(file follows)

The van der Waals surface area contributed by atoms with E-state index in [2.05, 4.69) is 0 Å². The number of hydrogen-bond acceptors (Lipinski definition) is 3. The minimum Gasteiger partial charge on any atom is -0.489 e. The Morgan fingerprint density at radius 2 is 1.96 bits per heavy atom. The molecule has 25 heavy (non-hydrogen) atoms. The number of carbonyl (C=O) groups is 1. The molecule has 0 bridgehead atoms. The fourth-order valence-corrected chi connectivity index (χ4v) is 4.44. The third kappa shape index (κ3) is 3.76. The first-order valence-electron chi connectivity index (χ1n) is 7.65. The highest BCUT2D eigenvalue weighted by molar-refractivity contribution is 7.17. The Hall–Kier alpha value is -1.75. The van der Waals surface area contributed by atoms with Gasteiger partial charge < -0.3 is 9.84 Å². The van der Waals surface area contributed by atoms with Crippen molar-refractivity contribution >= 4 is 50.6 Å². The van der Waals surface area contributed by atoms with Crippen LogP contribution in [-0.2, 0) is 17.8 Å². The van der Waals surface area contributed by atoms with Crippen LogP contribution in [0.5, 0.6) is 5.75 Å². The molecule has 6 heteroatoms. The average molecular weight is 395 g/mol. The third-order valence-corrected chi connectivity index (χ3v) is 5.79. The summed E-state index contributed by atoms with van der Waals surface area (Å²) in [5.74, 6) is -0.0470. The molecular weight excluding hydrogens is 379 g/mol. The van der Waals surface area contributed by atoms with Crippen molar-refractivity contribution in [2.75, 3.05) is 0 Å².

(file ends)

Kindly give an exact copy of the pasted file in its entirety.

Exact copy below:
The van der Waals surface area contributed by atoms with E-state index in [2.05, 4.69) is 0 Å². The number of hydrogen-bond acceptors (Lipinski definition) is 3. The minimum Gasteiger partial charge on any atom is -0.489 e. The Morgan fingerprint density at radius 2 is 1.96 bits per heavy atom. The molecule has 25 heavy (non-hydrogen) atoms. The number of carbonyl (C=O) groups is 1. The molecule has 0 bridgehead atoms. The fourth-order valence-corrected chi connectivity index (χ4v) is 4.44. The third kappa shape index (κ3) is 3.76. The first-order valence-electron chi connectivity index (χ1n) is 7.65. The highest BCUT2D eigenvalue weighted by molar-refractivity contribution is 7.17. The Hall–Kier alpha value is -1.75. The van der Waals surface area contributed by atoms with Gasteiger partial charge < -0.3 is 9.84 Å². The van der Waals surface area contributed by atoms with Crippen molar-refractivity contribution >= 4 is 50.6 Å². The van der Waals surface area contributed by atoms with Crippen LogP contribution in [-0.2, 0) is 17.8 Å². The van der Waals surface area contributed by atoms with Crippen LogP contribution in [0.5, 0.6) is 5.75 Å². The molecule has 6 heteroatoms. The average molecular weight is 395 g/mol. The third-order valence-corrected chi connectivity index (χ3v) is 5.79. The summed E-state index contributed by atoms with van der Waals surface area (Å²) in [5.74, 6) is -0.0470. The molecular weight excluding hydrogens is 379 g/mol. The van der Waals surface area contributed by atoms with Crippen molar-refractivity contribution in [2.75, 3.05) is 0 Å².